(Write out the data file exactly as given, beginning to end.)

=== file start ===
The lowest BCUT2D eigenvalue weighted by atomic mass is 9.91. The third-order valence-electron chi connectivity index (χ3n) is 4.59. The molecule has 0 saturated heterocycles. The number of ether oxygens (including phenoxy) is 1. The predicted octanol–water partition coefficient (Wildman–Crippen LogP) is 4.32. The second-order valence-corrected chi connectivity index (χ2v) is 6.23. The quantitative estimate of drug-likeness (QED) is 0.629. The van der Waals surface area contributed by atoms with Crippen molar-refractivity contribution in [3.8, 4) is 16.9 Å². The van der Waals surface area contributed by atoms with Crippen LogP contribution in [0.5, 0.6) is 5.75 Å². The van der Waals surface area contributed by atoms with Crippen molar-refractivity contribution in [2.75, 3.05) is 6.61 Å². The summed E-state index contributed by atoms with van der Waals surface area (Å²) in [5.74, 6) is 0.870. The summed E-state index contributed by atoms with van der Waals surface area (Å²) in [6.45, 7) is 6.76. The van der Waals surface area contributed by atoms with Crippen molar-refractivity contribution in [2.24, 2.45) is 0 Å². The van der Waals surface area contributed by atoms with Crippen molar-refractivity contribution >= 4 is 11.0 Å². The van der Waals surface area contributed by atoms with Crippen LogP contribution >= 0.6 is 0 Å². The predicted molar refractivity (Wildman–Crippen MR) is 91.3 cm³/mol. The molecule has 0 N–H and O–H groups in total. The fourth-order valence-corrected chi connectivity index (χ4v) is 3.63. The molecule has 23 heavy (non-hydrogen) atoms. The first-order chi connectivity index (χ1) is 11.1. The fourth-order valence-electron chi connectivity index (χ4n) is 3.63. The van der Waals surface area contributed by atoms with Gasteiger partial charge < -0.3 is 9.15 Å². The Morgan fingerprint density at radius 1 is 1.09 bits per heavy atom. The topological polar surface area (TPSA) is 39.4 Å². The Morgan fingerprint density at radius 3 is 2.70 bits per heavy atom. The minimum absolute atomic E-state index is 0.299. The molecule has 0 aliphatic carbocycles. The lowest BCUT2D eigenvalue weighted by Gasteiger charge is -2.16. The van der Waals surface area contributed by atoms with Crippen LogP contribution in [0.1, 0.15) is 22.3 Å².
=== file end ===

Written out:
The lowest BCUT2D eigenvalue weighted by atomic mass is 9.91. The third-order valence-electron chi connectivity index (χ3n) is 4.59. The molecule has 0 saturated heterocycles. The number of ether oxygens (including phenoxy) is 1. The predicted octanol–water partition coefficient (Wildman–Crippen LogP) is 4.32. The second-order valence-corrected chi connectivity index (χ2v) is 6.23. The quantitative estimate of drug-likeness (QED) is 0.629. The van der Waals surface area contributed by atoms with Crippen molar-refractivity contribution in [3.8, 4) is 16.9 Å². The van der Waals surface area contributed by atoms with Crippen LogP contribution in [0.5, 0.6) is 5.75 Å². The van der Waals surface area contributed by atoms with Crippen molar-refractivity contribution in [2.75, 3.05) is 6.61 Å². The summed E-state index contributed by atoms with van der Waals surface area (Å²) in [5.74, 6) is 0.870. The summed E-state index contributed by atoms with van der Waals surface area (Å²) in [6.45, 7) is 6.76. The van der Waals surface area contributed by atoms with Crippen molar-refractivity contribution in [2.24, 2.45) is 0 Å². The van der Waals surface area contributed by atoms with Crippen molar-refractivity contribution >= 4 is 11.0 Å². The van der Waals surface area contributed by atoms with Crippen LogP contribution >= 0.6 is 0 Å². The predicted molar refractivity (Wildman–Crippen MR) is 91.3 cm³/mol. The molecule has 0 N–H and O–H groups in total. The fourth-order valence-corrected chi connectivity index (χ4v) is 3.63. The molecule has 23 heavy (non-hydrogen) atoms. The first-order chi connectivity index (χ1) is 11.1. The fourth-order valence-electron chi connectivity index (χ4n) is 3.63. The van der Waals surface area contributed by atoms with Gasteiger partial charge < -0.3 is 9.15 Å². The Morgan fingerprint density at radius 1 is 1.09 bits per heavy atom. The topological polar surface area (TPSA) is 39.4 Å². The Morgan fingerprint density at radius 3 is 2.70 bits per heavy atom. The minimum absolute atomic E-state index is 0.299. The molecule has 0 aliphatic carbocycles. The lowest BCUT2D eigenvalue weighted by Gasteiger charge is -2.16. The van der Waals surface area contributed by atoms with Crippen LogP contribution in [0.1, 0.15) is 22.3 Å².